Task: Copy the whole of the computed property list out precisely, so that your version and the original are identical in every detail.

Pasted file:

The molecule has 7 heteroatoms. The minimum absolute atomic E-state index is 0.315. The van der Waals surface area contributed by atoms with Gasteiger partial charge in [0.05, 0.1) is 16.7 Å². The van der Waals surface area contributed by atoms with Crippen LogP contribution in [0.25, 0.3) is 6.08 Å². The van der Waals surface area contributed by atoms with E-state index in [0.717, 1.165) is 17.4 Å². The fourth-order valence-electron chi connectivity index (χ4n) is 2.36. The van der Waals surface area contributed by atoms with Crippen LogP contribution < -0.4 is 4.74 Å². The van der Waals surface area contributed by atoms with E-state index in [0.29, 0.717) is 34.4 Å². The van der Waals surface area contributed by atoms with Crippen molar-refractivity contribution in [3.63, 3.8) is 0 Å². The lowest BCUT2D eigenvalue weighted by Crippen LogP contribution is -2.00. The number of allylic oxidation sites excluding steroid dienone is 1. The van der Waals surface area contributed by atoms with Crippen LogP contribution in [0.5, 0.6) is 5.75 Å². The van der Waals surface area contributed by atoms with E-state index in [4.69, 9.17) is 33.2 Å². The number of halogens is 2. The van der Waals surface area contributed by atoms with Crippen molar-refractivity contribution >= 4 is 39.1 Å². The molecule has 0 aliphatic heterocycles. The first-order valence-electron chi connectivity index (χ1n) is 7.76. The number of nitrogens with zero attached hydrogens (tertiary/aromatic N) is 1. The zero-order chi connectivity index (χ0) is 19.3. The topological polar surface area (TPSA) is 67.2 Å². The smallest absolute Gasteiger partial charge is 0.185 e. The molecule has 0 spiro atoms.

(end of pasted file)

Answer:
The molecule has 7 heteroatoms. The minimum absolute atomic E-state index is 0.315. The van der Waals surface area contributed by atoms with Gasteiger partial charge in [0.05, 0.1) is 16.7 Å². The van der Waals surface area contributed by atoms with Crippen LogP contribution in [0.25, 0.3) is 6.08 Å². The van der Waals surface area contributed by atoms with E-state index in [0.717, 1.165) is 17.4 Å². The fourth-order valence-electron chi connectivity index (χ4n) is 2.36. The van der Waals surface area contributed by atoms with Crippen LogP contribution < -0.4 is 4.74 Å². The van der Waals surface area contributed by atoms with E-state index in [0.29, 0.717) is 34.4 Å². The van der Waals surface area contributed by atoms with Crippen molar-refractivity contribution in [3.63, 3.8) is 0 Å². The lowest BCUT2D eigenvalue weighted by Crippen LogP contribution is -2.00. The number of allylic oxidation sites excluding steroid dienone is 1. The van der Waals surface area contributed by atoms with Crippen LogP contribution in [0.5, 0.6) is 5.75 Å². The van der Waals surface area contributed by atoms with E-state index in [4.69, 9.17) is 33.2 Å². The number of halogens is 2. The van der Waals surface area contributed by atoms with Crippen molar-refractivity contribution >= 4 is 39.1 Å². The molecule has 0 aliphatic heterocycles. The first-order valence-electron chi connectivity index (χ1n) is 7.76. The number of nitrogens with zero attached hydrogens (tertiary/aromatic N) is 1. The zero-order chi connectivity index (χ0) is 19.3. The topological polar surface area (TPSA) is 67.2 Å². The smallest absolute Gasteiger partial charge is 0.185 e. The molecule has 0 spiro atoms.